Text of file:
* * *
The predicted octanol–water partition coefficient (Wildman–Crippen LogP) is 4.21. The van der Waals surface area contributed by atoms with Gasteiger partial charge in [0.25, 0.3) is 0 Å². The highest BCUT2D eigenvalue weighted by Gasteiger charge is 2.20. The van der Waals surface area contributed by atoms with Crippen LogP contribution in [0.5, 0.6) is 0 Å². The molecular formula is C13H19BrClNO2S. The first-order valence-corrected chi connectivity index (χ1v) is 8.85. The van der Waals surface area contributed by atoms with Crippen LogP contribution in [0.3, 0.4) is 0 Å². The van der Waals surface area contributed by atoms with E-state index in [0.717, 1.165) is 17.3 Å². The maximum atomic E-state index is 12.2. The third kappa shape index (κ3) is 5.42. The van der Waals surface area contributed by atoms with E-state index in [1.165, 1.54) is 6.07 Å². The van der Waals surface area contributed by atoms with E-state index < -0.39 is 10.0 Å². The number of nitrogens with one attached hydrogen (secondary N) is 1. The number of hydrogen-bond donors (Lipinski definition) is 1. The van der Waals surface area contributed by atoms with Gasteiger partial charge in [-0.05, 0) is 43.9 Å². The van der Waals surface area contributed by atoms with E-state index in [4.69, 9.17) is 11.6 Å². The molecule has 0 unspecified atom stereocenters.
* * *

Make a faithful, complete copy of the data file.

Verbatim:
The predicted octanol–water partition coefficient (Wildman–Crippen LogP) is 4.21. The van der Waals surface area contributed by atoms with Gasteiger partial charge in [0.25, 0.3) is 0 Å². The highest BCUT2D eigenvalue weighted by Gasteiger charge is 2.20. The van der Waals surface area contributed by atoms with Crippen LogP contribution in [0.5, 0.6) is 0 Å². The molecular formula is C13H19BrClNO2S. The first-order valence-corrected chi connectivity index (χ1v) is 8.85. The van der Waals surface area contributed by atoms with Crippen LogP contribution in [0.3, 0.4) is 0 Å². The van der Waals surface area contributed by atoms with E-state index in [0.717, 1.165) is 17.3 Å². The maximum atomic E-state index is 12.2. The third kappa shape index (κ3) is 5.42. The van der Waals surface area contributed by atoms with E-state index in [1.165, 1.54) is 6.07 Å². The van der Waals surface area contributed by atoms with E-state index < -0.39 is 10.0 Å². The number of nitrogens with one attached hydrogen (secondary N) is 1. The number of hydrogen-bond donors (Lipinski definition) is 1. The van der Waals surface area contributed by atoms with Gasteiger partial charge in [-0.05, 0) is 43.9 Å². The van der Waals surface area contributed by atoms with E-state index in [4.69, 9.17) is 11.6 Å². The molecule has 0 unspecified atom stereocenters.